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Archive for January 19, 2023

Blind Read Through: J.R.R. Tolkien; The Silmarillion, of The Rings of Power and the Third Age, Conclusion

In all the days of the Third Age, after the fall of Gil-Galad, Master Elrond abode in Imladris, and he gathered there many Elves, and other folk of wisdom and power from among all the kindreds of Middle-earth, and he preserved through many lives of Men the memory of all that had been fair; and the house of Elrond was a refuge for the weary and oppressed, and a treasury of good councel and wise lore. In that house were harboured the Heirs of Isildur, in childhood and old age, because of the kinship of their blood with Elrond himself, and because he knew in his wisdom that one should come of their line to whom a great part was appointed in the last deeds of that Age. And until that time came the shards of Elendil’s sword were given into the keeping of Elrond, when the days of the Dúnedain darkened and they became a wandering people (pg 296).”

Welcome back to another Blind read! This week we conclude the Silmarillion as Tolkien brings us up to date with the events of “The Lord of the Rings.”

We left off last week finding out how Minas Morgul came into being, and it was there, in the tower of sorcery, the last King of Gondor was held prisoner. He rode to the gates of Minas Morgul and challenged the Morgul lord to single combat but was betrayed and taken captive and never seen again.

From that time forward, the horse lords of Gondor formed the Rohirrim, and the Stewards took over Gondor. These events led to the quote which opens this essay. Tolkien goes on to tell us that of the three Elven Rings of Power, Elrond took the Ring of Sapphire, Galadriel took the Ring of Adamant, and the Red Ring remained hidden, “and none save Elrond and Galadriel and Círdan knew to whom it had been committed (pg 297).”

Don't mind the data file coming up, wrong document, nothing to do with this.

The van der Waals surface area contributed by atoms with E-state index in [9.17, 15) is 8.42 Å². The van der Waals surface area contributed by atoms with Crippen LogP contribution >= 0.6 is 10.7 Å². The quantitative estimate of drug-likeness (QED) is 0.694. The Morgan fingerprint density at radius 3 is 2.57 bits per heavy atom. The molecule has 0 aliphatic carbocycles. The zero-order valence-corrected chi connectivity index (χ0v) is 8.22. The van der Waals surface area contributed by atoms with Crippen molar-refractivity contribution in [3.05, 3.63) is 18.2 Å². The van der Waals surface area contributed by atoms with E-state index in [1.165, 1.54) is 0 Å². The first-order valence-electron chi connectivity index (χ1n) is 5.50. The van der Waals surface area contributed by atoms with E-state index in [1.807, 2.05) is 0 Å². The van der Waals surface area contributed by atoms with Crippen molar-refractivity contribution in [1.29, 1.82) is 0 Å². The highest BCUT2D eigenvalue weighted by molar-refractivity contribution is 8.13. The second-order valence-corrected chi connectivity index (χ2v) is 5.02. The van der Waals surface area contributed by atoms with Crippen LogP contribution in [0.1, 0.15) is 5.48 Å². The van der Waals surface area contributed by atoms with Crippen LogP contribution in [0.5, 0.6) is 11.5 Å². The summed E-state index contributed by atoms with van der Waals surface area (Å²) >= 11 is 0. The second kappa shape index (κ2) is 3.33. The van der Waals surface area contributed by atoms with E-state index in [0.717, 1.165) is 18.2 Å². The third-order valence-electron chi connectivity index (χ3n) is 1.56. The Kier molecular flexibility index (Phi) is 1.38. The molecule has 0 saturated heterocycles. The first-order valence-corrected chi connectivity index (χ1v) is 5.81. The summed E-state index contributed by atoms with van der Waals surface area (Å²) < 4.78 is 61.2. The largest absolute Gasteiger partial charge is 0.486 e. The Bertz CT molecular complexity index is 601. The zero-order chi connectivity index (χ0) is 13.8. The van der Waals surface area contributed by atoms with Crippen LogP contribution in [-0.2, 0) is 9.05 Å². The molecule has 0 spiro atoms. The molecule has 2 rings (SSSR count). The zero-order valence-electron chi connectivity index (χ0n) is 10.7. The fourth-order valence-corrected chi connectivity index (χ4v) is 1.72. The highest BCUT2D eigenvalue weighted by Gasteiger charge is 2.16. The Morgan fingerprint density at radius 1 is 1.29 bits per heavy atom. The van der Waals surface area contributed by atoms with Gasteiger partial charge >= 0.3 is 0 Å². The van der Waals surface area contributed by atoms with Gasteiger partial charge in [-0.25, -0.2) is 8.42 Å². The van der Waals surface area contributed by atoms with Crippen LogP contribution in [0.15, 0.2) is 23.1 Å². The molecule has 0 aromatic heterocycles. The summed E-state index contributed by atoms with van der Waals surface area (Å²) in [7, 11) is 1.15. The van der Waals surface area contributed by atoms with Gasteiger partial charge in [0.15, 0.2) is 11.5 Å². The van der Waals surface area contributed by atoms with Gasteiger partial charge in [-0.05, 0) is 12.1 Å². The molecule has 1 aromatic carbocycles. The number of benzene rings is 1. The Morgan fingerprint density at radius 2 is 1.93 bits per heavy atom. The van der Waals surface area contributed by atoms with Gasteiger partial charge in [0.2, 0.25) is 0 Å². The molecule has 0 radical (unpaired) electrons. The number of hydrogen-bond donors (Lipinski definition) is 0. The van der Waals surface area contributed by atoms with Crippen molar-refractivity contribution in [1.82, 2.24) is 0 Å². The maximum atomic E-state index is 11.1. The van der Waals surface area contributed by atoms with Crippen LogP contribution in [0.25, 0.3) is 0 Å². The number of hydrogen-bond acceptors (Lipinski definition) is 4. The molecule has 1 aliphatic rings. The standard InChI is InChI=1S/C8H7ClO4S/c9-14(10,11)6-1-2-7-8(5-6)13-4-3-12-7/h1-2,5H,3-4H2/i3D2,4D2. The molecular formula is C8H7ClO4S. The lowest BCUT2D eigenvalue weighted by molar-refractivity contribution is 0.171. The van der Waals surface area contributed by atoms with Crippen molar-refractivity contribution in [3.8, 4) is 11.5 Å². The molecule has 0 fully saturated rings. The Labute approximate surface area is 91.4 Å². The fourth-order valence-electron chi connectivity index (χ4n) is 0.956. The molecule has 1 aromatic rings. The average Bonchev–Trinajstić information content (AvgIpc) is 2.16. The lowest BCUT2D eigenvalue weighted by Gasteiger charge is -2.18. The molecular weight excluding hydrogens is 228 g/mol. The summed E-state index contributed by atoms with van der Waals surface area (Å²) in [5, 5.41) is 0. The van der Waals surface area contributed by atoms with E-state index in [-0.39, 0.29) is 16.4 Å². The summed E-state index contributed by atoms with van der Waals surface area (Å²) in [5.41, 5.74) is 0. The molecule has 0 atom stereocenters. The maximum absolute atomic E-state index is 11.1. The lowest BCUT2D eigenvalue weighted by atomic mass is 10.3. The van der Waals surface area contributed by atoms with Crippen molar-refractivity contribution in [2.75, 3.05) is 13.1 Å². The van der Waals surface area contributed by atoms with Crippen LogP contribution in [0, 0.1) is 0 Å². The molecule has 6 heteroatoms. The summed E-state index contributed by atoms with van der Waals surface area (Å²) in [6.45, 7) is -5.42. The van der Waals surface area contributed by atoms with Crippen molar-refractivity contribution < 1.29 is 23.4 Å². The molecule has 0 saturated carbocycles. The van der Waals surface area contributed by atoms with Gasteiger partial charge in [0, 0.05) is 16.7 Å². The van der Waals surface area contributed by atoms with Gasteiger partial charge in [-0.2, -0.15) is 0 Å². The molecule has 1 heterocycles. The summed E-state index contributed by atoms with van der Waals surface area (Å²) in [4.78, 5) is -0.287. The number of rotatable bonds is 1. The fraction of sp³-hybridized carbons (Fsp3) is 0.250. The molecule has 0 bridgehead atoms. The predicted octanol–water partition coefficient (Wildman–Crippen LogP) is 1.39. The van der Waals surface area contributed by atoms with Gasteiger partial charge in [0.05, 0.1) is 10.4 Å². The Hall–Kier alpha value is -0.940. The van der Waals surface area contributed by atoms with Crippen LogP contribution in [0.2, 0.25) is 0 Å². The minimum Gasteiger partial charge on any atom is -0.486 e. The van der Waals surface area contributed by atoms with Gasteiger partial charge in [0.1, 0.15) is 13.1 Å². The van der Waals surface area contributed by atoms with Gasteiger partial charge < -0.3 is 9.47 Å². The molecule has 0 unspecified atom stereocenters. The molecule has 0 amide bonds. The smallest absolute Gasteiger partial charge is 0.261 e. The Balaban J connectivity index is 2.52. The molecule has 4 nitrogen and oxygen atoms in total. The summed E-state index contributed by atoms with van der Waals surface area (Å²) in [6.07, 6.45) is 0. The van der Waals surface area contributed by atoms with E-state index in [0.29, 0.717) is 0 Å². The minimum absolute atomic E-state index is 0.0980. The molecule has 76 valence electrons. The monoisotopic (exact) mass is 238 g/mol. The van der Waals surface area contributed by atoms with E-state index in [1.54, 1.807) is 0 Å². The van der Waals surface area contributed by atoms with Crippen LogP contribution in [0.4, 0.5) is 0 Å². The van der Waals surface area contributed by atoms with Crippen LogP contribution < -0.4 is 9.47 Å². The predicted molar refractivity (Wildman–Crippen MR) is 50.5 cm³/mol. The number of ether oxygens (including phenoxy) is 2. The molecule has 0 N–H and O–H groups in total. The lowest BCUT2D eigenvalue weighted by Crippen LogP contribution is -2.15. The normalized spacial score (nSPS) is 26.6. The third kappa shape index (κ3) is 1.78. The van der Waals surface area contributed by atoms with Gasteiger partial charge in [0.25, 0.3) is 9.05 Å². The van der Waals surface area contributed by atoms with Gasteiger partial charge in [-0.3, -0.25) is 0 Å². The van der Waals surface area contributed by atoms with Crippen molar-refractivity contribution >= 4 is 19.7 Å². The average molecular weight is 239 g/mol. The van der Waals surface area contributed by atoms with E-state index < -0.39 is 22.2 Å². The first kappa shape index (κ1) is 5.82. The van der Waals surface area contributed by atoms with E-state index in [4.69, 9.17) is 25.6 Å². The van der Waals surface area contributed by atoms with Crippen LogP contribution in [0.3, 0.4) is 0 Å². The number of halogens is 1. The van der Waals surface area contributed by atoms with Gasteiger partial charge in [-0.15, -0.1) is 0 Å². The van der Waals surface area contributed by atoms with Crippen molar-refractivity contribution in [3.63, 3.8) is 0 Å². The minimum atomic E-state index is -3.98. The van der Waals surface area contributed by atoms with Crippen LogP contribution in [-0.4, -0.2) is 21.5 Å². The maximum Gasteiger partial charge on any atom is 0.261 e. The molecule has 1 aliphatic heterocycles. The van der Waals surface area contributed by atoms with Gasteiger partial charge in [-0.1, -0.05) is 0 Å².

What the Elves understood was that if someone found the Ruling Ring (otherwise known as the One Ring), then “the powers of the Three must then fail and all things maintained by them must fade, and so the Elves should pass into the twilight and the Dominion of Men begin (pg 297).

The Elves passing into the twilight is what happens at the end of The Return of the King. The age of Elves had passed, and the ring’s power was gone. Many things didn’t change in the world, but Elves did leave once the One Ring was destroyed.

The only way that could come to pass is if Sauron found the Ring, or if someone else found it and destroyed it. Once Sauron woke and sought the Ring, a war against the Dark Lord was inevitable. But Elves, dwarves, and Men were not alone in their fight against Sauron: “Even as the first shadows were felt in Mirkwood there appeared in the west of Middle-earth the Istari, whom Men called Wizards (pg 298).

These Wizards were Maiar, second only to the Valar, who sent them to Middle-earth from Valinor to assist in the fight against Sauron. “Chief among them were those whom the Elves called Mithrandir and Curunír, but Men in the North named Gandalf and Saruman (pg 298).